A shrub is a small-to-medium-sized perennial woody plant. Unlike herbaceous plants, shrubs have persistent woody stems above the ground. Shrubs can be either deciduous or evergreen. They are distinguished from trees by their multiple stems and shorter height, less than 6–10 m (20–33 ft) tall. Small shrubs, less than 2 m (6.6 ft) tall are sometimes termed as subshrubs. Many botanical groups have species that are shrubs, and others that are trees and herbaceous plants instead.
In the fields of horticulture and botany, the term deciduous means "falling off at maturity" and "tending to fall off", in reference to trees and shrubs that seasonally shed leaves, usually in the autumn; to the shedding of petals, after flowering; and to the shedding of ripe fruit. The antonym of deciduous in the botanical sense is evergreen.
Alpine tundra is a type of natural region or biome that does not contain trees because it is at high elevation. As the latitude of a location approaches the poles, the threshold elevation for alpine tundra gets lower until it reaches sea level, and alpine tundra merges with polar tundra.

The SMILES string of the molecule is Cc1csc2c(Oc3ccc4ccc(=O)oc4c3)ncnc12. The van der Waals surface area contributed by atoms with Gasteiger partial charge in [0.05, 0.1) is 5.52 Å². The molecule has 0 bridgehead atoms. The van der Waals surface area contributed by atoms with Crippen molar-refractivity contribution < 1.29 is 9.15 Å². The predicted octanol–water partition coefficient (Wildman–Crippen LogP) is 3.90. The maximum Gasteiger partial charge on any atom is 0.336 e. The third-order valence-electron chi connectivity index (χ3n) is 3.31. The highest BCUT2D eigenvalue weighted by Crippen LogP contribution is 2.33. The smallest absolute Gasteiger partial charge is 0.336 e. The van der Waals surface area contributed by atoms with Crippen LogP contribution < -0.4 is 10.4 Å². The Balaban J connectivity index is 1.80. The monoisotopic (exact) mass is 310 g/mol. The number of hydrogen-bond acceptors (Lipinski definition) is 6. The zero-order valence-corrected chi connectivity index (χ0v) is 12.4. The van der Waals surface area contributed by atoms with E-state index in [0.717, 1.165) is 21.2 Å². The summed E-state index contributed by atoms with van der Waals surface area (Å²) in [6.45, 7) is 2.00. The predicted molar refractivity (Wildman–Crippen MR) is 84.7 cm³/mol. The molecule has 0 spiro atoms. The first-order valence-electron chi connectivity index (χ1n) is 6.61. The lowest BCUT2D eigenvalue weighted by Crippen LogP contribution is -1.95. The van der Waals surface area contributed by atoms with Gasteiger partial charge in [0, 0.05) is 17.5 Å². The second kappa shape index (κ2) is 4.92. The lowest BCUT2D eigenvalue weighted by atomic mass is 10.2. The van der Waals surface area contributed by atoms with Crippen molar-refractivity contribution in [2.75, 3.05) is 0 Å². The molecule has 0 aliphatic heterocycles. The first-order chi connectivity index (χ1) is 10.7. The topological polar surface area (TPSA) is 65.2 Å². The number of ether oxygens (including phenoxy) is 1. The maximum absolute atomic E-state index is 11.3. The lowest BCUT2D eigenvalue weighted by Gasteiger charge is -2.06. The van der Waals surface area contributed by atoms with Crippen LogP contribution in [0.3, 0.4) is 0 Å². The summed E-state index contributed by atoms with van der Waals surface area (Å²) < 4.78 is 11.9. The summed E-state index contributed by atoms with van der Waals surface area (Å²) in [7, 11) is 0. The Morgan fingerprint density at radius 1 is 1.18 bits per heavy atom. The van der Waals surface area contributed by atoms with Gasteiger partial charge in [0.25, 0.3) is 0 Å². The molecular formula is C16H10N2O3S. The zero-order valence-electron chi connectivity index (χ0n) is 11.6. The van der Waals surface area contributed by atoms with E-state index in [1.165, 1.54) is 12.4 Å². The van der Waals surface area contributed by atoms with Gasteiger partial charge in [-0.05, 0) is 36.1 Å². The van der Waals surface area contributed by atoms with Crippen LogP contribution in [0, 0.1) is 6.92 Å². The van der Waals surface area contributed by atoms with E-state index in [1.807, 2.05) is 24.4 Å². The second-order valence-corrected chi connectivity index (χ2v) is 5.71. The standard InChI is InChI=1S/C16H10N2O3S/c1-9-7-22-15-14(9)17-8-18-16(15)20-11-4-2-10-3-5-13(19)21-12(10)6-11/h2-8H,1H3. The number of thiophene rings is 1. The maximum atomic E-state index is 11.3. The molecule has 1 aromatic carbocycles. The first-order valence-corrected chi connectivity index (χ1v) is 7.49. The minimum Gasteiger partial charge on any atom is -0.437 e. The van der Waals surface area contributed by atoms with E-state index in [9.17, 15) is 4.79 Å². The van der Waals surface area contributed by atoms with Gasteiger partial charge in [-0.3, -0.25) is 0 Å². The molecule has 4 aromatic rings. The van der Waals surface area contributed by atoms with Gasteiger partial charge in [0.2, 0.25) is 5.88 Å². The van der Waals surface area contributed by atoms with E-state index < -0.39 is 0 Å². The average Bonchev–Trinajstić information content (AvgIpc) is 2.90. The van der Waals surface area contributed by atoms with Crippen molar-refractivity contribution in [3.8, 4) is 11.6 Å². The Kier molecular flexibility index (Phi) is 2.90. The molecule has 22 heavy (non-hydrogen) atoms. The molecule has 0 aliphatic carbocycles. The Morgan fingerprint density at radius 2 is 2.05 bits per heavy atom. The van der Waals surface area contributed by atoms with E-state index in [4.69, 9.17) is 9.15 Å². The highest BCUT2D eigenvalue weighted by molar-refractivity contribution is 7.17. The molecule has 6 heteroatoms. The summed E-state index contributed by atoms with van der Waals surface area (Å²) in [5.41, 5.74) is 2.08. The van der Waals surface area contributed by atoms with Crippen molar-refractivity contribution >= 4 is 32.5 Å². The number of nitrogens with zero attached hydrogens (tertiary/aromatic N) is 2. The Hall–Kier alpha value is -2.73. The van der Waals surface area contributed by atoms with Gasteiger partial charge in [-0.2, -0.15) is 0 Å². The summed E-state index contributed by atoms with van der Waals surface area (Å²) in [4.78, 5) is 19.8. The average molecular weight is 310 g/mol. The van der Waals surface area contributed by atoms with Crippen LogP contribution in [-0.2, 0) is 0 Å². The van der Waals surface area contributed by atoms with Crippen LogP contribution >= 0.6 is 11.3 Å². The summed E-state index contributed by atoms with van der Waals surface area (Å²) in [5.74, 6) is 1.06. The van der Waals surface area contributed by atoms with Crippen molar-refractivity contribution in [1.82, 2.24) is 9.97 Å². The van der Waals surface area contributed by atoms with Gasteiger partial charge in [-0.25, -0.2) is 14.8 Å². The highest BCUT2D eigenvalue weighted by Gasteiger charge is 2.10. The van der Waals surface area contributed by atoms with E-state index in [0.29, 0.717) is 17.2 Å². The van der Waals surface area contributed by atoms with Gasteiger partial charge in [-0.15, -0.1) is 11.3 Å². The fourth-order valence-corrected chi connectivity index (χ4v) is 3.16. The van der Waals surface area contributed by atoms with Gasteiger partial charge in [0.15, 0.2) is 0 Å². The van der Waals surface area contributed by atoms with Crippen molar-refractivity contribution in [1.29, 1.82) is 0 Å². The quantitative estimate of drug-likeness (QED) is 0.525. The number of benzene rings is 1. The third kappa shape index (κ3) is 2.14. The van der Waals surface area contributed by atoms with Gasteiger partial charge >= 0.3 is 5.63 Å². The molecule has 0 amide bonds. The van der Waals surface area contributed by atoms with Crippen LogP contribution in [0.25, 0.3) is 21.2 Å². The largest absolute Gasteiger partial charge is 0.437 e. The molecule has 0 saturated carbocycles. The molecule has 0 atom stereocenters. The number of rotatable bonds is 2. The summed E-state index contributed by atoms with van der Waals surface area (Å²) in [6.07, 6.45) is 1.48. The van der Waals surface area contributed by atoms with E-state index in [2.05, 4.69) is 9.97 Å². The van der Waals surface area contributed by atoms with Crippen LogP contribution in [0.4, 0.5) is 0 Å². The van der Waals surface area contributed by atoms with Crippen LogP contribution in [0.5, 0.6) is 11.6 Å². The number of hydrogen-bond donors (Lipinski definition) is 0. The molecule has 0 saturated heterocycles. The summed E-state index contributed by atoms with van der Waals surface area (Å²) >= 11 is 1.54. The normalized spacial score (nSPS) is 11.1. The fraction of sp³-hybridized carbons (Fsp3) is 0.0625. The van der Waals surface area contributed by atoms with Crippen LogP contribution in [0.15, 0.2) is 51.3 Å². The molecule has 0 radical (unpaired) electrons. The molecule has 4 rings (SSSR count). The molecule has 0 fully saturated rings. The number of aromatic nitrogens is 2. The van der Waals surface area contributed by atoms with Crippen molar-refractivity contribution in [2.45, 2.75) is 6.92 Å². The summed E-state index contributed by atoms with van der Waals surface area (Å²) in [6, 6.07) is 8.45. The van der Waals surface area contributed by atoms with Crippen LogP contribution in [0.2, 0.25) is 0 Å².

Herbaceous plants are vascular plants that have no persistent woody stems above ground. This broad category of plants includes many perennials, and nearly all annuals and biennials.
A perennial plant or simply perennial is a plant that lives more than two years. The term is often used to differentiate a plant from shorter-lived annuals and biennials. The term is also widely used to distinguish plants with little or no woody growth from trees and shrubs, which are also technically perennials.
Thymus serpyllum, known by the common names of Breckland thyme, Breckland wild thyme, wild thyme, creeping thyme, or elfin thyme, is a species of flowering plant in the mint family Lamiaceae, native to most of Europe and North Africa. It is a low, usually prostrate subshrub growing to 2 cm (1 in) tall with creeping stems up to 10 cm (4 in) long. The oval evergreen leaves are 3–8 mm long. The strongly scented flowers are either lilac, pink-purple, magenta, or a rare white, all 4–6 mm long and produced in clusters. The hardy plant tolerates some pedestrian traffic and produces odors ranging from heavily herbal to lightly lemon, depending on the variety.